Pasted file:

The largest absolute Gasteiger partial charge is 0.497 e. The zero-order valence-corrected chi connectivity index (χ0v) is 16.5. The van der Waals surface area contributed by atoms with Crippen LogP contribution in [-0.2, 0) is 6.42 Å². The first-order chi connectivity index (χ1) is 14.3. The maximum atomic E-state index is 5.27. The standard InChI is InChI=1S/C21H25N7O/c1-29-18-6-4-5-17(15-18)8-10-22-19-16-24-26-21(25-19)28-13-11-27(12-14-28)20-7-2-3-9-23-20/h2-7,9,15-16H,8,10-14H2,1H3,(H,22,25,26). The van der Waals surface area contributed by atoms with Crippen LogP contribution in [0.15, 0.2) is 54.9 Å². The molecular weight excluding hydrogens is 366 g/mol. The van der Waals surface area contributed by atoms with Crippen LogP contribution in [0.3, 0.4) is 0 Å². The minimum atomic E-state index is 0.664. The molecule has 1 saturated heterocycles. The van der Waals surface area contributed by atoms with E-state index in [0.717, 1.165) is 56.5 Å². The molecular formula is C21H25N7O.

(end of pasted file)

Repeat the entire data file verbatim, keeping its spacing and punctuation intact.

The largest absolute Gasteiger partial charge is 0.497 e. The zero-order valence-corrected chi connectivity index (χ0v) is 16.5. The van der Waals surface area contributed by atoms with Crippen LogP contribution in [-0.2, 0) is 6.42 Å². The first-order chi connectivity index (χ1) is 14.3. The maximum atomic E-state index is 5.27. The standard InChI is InChI=1S/C21H25N7O/c1-29-18-6-4-5-17(15-18)8-10-22-19-16-24-26-21(25-19)28-13-11-27(12-14-28)20-7-2-3-9-23-20/h2-7,9,15-16H,8,10-14H2,1H3,(H,22,25,26). The van der Waals surface area contributed by atoms with Crippen LogP contribution in [0.15, 0.2) is 54.9 Å². The molecular weight excluding hydrogens is 366 g/mol. The van der Waals surface area contributed by atoms with Crippen LogP contribution in [0.3, 0.4) is 0 Å². The minimum atomic E-state index is 0.664. The molecule has 1 saturated heterocycles. The van der Waals surface area contributed by atoms with E-state index in [0.717, 1.165) is 56.5 Å². The molecular formula is C21H25N7O.